Like waking up after sleep with the feeling that no time had passed. It was a blink, an instant, a temporal lapse as information shot invisibly through the stardust and the code that quantified her existence was downloaded to some fucking server and shoved into a new shell.
But the mechanics weren’t the worst of it, not by far. It was the reminder that came with it—the crushing sense of existential abandonment. Because no matter how many times she died, there was never any moment of clarity, no sense of peace, no in-between, no “white light.” If there was something that came after, she would have seen a glimpse of it, one of the ninety-six times she’d died.
Still pinned to the ground, Adriene opened her mouth to speak, but nothing came out. She cleared her throat and tried again. “I… I remember,” a mucus-laden voice rasped, one she could hardly recognize as her own.
The guard loosened his grip, then hooked an arm under her waist and hauled her to her feet. He started muttering apologies while he draped a thin robe over her shoulders, but she ignored him, staring at her sludge-caked bare feet and his worn boots. She took a few deep breaths to steady her thudding heart.
She’d said she remembered but did she, really? How could she know they were real memories? Not implants—things they wanted her to believe? This could all be some Mechan trap…
Adriene elbowed him in the throat. He stumbled back, and she took off, scrambling as her wet feet slid across the floor.
Another guard was on her in a second, locking his arms around her, pulling her back into his chest. She roared and thrashed against him, but he tightened down. Another joined him.
Together they held her still, and with a single sharp prick, warmth bloomed in her neck. Her muscles relaxed and her eyelids drooped. She wallowed in the half second of peace before she was buried in darkness.
Adriene’s eyes cracked open.
All around, nothing but white and gray, misshapen and blurry. She tried to blink away the haze, but couldn’t see more than vague outlines of a surface in front of her and the legs of a stiff metal chair beneath her. She went to wipe the crust from her eyes, but a pair of thick cuffs kept her wrists magnetized to the top of a metal table.
With sinking dread, she recalled how she’d woken up: a screaming mess of panicked rage and survival instincts. But it already felt distant. Just another nightmare. The more she focused on it, the less real it seemed.
An “aggressive take,” they’d call it in the report. Not her first, and certainly not her last.
A melody floated down from overhead speakers, all soft winds and harps and wood chimes—the kind of Zen bullshit they’d pump through the speakers at a spa. Or an asylum. Meant to foster a sense of tranquility, like there could be anything tranquil about being shoved into a new body and dumped out on the floor like a newborn foal.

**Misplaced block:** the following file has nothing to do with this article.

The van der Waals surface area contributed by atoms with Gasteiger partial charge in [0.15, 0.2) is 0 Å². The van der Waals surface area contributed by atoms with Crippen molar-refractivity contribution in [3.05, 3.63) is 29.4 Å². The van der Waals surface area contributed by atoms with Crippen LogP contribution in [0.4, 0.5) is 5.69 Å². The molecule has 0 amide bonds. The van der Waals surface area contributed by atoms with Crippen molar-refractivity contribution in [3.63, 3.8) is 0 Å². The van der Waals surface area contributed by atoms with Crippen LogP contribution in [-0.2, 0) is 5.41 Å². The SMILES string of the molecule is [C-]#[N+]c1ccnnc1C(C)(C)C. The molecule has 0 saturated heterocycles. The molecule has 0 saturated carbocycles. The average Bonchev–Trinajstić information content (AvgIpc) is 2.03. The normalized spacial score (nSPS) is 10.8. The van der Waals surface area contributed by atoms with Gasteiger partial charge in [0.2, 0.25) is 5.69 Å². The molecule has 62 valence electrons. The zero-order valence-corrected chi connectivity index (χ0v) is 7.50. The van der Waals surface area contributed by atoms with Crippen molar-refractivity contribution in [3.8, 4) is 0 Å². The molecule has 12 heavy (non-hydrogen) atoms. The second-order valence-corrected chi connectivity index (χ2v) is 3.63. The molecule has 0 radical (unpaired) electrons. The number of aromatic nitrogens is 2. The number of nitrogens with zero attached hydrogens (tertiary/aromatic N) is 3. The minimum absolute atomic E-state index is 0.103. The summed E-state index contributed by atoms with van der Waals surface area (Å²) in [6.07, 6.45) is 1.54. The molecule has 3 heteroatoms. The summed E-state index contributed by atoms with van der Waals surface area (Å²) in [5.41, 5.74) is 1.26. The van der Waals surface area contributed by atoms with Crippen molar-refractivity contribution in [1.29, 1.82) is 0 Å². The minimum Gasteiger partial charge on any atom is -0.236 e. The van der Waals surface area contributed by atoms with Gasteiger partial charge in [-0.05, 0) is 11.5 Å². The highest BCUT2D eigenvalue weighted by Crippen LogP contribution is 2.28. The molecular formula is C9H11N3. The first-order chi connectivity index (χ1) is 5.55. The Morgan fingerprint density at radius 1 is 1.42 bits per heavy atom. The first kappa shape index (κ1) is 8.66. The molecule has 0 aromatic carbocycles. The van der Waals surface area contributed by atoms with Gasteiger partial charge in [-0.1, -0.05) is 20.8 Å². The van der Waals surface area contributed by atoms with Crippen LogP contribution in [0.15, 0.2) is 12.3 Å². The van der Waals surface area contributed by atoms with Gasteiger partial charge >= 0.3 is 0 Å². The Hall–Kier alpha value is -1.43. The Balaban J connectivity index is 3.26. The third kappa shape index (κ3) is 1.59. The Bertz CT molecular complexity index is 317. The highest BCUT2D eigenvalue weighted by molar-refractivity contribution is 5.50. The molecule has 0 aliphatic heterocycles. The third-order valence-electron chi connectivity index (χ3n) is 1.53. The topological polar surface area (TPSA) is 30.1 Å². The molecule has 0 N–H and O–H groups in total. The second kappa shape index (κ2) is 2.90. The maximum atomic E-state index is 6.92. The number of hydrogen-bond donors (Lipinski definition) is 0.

At least she was no longer naked; they’d dressed her in a basic tan flight suit.
Adriene glanced around the room. It contained a rude amount of white. White walls, white ceiling, white porcelain-tiled floor. The panels of clustered diodes lining the ceiling bathed the white in white light.
Her eyes adjusted to the brightness, and she looked down at her hands to confirm they were hers. Ruddy, light brown skin smattered with a familiar pattern of dark freckles. Though her nails were too clean, trimmed too neatly. No hangnails, no bruises, no scars. That wouldn’t last long.
The hard inner curves of the metal cuffs strained against her wristbone, but she managed to twist her right arm over, palm up. She eyed the too-smooth creases on her palm as she stretched her hand open and closed, open and closed, open and closed. Closed tighter until the nails bit into the skin. The ritual allayed her, if only somewhat.
She released her fist and breathed a sigh. Her body, same as always. Yet it never felt right, never fit quite the same. Everything had to be stretched, worn in like new boots.
Adriene flinched as a sharp voice cut through the stale air and pressed against her unstretched eardrums. A lab-coated mass eclipsed her view, a nova’s worth of light firing down into her new eyes. For a brief, terrifying moment, the metal casing of the flashlight seemed to twist, morphing into the curving halo of a crucible device. Adriene recoiled, spine slamming hard against her seat back.
“Steady, now,” the lab coat droned, though to Adriene’s fresh ears it sounded like the woman was screaming. “Look right.”
Adriene opened her mouth to complain, but her vocal cords ignored her request. She flexed her jaw and looked right.
Adriene swung her eyes left. She took a deep breath to calm her fraying nerves, inhaling the soft but distinct scent of lavender.
Though she could see nothing except dancing trails of light left by the vicious nova beam, that scent told her exactly who this lab coat was.
“Huan,” Adriene’s raw voice crackled out, barely a whisper. She cleared her throat and tried again, forcing more strength into her voice. “Doc, can we tone down the sensory stimulus a little?”
Still lingering close to Adriene’s face, Huan’s thin lips pressed together. She lowered her voice considerably and said, “Open.”
Adriene complied, opening her mouth wide to let Huan peer down her throat. The doctor clicked off the light and slid the instrument into her coat pocket. She released the lock on Adriene’s handcuffs, then picked up a tablet and started tapping.
Adriene slouched against her seat back, rubbing at either wrist in turn.
“Vitals are green.” Huan exhaled a rough sigh and leaned on the edge of the table. “Not the cleanest take I’ve ever seen.”
“No kidding,” Adriene agreed. “What’s the plan for handling these aggressive takes? I practically broke Rutherford’s neck trying to get out of there.”
“So I heard. Please do your best to remain calm in the future.”
“Yeah, I’ll get right on that,” Adriene muttered. “There’s gotta be a better way, Doc.”
Huan nodded. “We have considered adding an upload delay so we can be notified before a husk is activated, but there’s a high degree of risk involved in keeping a consciousness cached for any longer than absolutely necessary. I fear aggressive takes would increase tenfold. And there would likely be many misfires.”